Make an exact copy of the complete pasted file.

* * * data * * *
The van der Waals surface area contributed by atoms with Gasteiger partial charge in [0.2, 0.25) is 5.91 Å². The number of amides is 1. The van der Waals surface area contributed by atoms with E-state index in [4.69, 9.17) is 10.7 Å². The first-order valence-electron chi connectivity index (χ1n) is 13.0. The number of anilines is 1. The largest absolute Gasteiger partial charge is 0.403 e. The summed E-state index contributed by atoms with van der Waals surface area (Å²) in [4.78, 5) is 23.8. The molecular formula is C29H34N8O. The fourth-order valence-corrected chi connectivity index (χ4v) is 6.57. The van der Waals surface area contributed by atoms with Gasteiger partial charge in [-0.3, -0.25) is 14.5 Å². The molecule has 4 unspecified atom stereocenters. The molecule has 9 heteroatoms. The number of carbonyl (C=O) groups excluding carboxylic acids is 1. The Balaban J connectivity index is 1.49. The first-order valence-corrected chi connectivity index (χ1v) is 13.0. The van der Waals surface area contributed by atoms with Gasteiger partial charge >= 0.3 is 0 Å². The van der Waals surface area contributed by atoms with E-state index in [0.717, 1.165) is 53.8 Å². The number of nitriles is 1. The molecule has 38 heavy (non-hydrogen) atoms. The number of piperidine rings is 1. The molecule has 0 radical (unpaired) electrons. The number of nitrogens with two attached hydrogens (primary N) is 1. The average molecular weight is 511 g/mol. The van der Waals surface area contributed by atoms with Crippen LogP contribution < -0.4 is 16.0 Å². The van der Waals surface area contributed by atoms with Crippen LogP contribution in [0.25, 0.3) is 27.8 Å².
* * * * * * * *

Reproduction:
The van der Waals surface area contributed by atoms with Gasteiger partial charge in [0.2, 0.25) is 5.91 Å². The number of amides is 1. The van der Waals surface area contributed by atoms with E-state index in [4.69, 9.17) is 10.7 Å². The first-order valence-electron chi connectivity index (χ1n) is 13.0. The number of anilines is 1. The largest absolute Gasteiger partial charge is 0.403 e. The summed E-state index contributed by atoms with van der Waals surface area (Å²) in [4.78, 5) is 23.8. The molecular formula is C29H34N8O. The fourth-order valence-corrected chi connectivity index (χ4v) is 6.57. The van der Waals surface area contributed by atoms with Gasteiger partial charge in [-0.3, -0.25) is 14.5 Å². The molecule has 4 unspecified atom stereocenters. The molecule has 9 heteroatoms. The number of carbonyl (C=O) groups excluding carboxylic acids is 1. The Balaban J connectivity index is 1.49. The first-order valence-corrected chi connectivity index (χ1v) is 13.0. The van der Waals surface area contributed by atoms with Gasteiger partial charge >= 0.3 is 0 Å². The van der Waals surface area contributed by atoms with E-state index in [0.717, 1.165) is 53.8 Å². The number of nitriles is 1. The molecule has 38 heavy (non-hydrogen) atoms. The number of piperidine rings is 1. The molecule has 0 radical (unpaired) electrons. The number of nitrogens with two attached hydrogens (primary N) is 1. The average molecular weight is 511 g/mol. The van der Waals surface area contributed by atoms with Crippen LogP contribution < -0.4 is 16.0 Å². The van der Waals surface area contributed by atoms with Crippen LogP contribution in [0.25, 0.3) is 27.8 Å².